RESEARCH & EVALUATION
The Institute currently targets three main areas in health-related research:
- Health promotion for persons with disabilities, particularly developmental disabilities;
- Access to care for persons with all kinds of disabilities
- Effects on health and well-being of family members and burden of care for those who support persons with disabilities
In studying access to care, we recently completed an externally-funded study comparing healthcare access and satisfaction of persons with and without disabilities who were all covered under the Pennsylvania’s Medicaid program, known as “HealthChoices.” Also, a developing program in health promotion is exploring attitudes and values of persons with disabilities towards wellness and prevention of secondary conditions, as well as designing and evaluating fitness and nutrition programs to benefit persons with developmental disabilities. In the area of health research, as in our other research initiatives, the Institute is strongly committed to implementing principles of community-based participatory research for all aspects.
Satisfaction Reported by Pennsylvania’s Medical Assistance Program Enrollees With and Without Disab Association of University Centers on Disabilities Annual Meeting ,Washington DC November, 2007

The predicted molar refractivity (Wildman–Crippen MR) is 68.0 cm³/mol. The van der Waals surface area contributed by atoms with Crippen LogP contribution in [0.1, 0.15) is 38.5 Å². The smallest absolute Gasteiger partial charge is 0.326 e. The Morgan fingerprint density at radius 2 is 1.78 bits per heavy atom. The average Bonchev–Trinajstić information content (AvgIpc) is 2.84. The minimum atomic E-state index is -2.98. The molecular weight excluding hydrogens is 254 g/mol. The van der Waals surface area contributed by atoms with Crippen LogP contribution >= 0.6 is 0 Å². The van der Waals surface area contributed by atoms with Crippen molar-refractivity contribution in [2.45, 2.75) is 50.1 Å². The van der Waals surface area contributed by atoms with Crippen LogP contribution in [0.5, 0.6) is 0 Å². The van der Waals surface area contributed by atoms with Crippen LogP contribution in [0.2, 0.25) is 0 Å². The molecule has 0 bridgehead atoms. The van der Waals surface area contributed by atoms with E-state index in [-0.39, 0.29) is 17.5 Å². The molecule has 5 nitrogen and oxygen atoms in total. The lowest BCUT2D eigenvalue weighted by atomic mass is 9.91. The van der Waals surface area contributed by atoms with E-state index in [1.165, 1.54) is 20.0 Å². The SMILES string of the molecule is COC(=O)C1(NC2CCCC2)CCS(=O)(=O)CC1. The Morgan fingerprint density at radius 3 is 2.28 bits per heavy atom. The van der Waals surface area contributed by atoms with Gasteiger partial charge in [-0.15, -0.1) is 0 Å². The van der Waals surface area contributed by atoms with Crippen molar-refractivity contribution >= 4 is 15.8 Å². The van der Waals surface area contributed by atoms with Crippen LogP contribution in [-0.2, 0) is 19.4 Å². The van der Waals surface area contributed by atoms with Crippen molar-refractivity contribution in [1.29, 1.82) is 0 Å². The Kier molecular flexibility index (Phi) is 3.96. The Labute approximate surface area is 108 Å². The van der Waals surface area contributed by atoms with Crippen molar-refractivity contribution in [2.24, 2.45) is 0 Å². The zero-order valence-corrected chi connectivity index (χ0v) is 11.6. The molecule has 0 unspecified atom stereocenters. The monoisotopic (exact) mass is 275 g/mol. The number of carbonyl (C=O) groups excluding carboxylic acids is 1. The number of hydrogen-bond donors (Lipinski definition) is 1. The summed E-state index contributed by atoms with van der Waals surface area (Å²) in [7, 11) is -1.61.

LifeFit for Persons with Intellectual Disabilities: A New Clinical Intervention Association of University Centers on Disabilities Annual Meeting Washington DC November, 2007
A Clinical Intervention for Persons with Developmental Disabilities, National Prevention and Health Promotion Summit: Creating a Culture of Wellness Washington DC, November, 2007
Final report to the Pennsylvania Developmental Disabilities Council for Grant # 4100027247: Evaluating the Health Choices Program: Pennsylvania’s Medical Assistance Program for Persons with Disabilities. 2007.
Please contact Mary Segal at firstname.lastname@example.org for a copy of this report.
Segal, M, Gibbons, E. Caruso, G. (2008) “Satisfaction with a Medical Assistance program reported by persons with and without disabilities.” Submitted for publication,